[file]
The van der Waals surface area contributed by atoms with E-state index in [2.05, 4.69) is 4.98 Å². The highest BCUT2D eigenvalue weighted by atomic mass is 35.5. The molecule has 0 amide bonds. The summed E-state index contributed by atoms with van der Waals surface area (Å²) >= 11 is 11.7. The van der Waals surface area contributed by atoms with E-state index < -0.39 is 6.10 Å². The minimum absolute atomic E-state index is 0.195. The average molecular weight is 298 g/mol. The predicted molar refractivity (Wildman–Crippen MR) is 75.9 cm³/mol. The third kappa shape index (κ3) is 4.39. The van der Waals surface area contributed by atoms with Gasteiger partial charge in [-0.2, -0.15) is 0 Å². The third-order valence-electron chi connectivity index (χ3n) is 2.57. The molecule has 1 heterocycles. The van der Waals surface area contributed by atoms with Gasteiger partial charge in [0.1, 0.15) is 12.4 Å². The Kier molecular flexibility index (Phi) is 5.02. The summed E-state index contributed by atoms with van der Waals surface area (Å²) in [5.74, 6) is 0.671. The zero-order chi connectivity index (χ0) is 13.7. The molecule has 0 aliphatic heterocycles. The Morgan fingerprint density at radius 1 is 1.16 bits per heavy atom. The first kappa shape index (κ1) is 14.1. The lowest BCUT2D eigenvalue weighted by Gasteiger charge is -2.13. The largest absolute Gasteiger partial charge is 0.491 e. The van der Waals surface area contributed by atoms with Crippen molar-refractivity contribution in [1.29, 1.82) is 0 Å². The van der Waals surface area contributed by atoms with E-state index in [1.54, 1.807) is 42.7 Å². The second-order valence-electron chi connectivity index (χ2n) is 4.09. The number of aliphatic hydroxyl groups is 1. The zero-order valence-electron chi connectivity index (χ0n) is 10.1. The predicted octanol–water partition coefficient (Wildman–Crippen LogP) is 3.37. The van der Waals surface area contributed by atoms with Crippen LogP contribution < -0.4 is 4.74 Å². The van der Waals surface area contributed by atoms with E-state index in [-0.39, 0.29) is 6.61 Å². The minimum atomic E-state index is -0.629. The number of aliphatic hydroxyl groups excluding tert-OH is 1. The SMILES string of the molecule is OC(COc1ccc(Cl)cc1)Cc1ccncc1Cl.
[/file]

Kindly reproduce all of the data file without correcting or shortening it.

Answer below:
The van der Waals surface area contributed by atoms with E-state index in [2.05, 4.69) is 4.98 Å². The highest BCUT2D eigenvalue weighted by atomic mass is 35.5. The molecule has 0 amide bonds. The summed E-state index contributed by atoms with van der Waals surface area (Å²) >= 11 is 11.7. The van der Waals surface area contributed by atoms with E-state index < -0.39 is 6.10 Å². The minimum absolute atomic E-state index is 0.195. The average molecular weight is 298 g/mol. The predicted molar refractivity (Wildman–Crippen MR) is 75.9 cm³/mol. The third kappa shape index (κ3) is 4.39. The van der Waals surface area contributed by atoms with Gasteiger partial charge in [-0.2, -0.15) is 0 Å². The third-order valence-electron chi connectivity index (χ3n) is 2.57. The molecule has 1 heterocycles. The van der Waals surface area contributed by atoms with Gasteiger partial charge in [0.1, 0.15) is 12.4 Å². The Kier molecular flexibility index (Phi) is 5.02. The summed E-state index contributed by atoms with van der Waals surface area (Å²) in [5.74, 6) is 0.671. The zero-order chi connectivity index (χ0) is 13.7. The molecule has 0 aliphatic heterocycles. The Morgan fingerprint density at radius 1 is 1.16 bits per heavy atom. The first kappa shape index (κ1) is 14.1. The lowest BCUT2D eigenvalue weighted by Gasteiger charge is -2.13. The largest absolute Gasteiger partial charge is 0.491 e. The van der Waals surface area contributed by atoms with Crippen molar-refractivity contribution in [1.29, 1.82) is 0 Å². The van der Waals surface area contributed by atoms with E-state index in [1.54, 1.807) is 42.7 Å². The second-order valence-electron chi connectivity index (χ2n) is 4.09. The number of aliphatic hydroxyl groups is 1. The zero-order valence-electron chi connectivity index (χ0n) is 10.1. The predicted octanol–water partition coefficient (Wildman–Crippen LogP) is 3.37. The van der Waals surface area contributed by atoms with Crippen LogP contribution < -0.4 is 4.74 Å². The van der Waals surface area contributed by atoms with E-state index in [-0.39, 0.29) is 6.61 Å². The minimum atomic E-state index is -0.629. The number of aliphatic hydroxyl groups excluding tert-OH is 1. The SMILES string of the molecule is OC(COc1ccc(Cl)cc1)Cc1ccncc1Cl.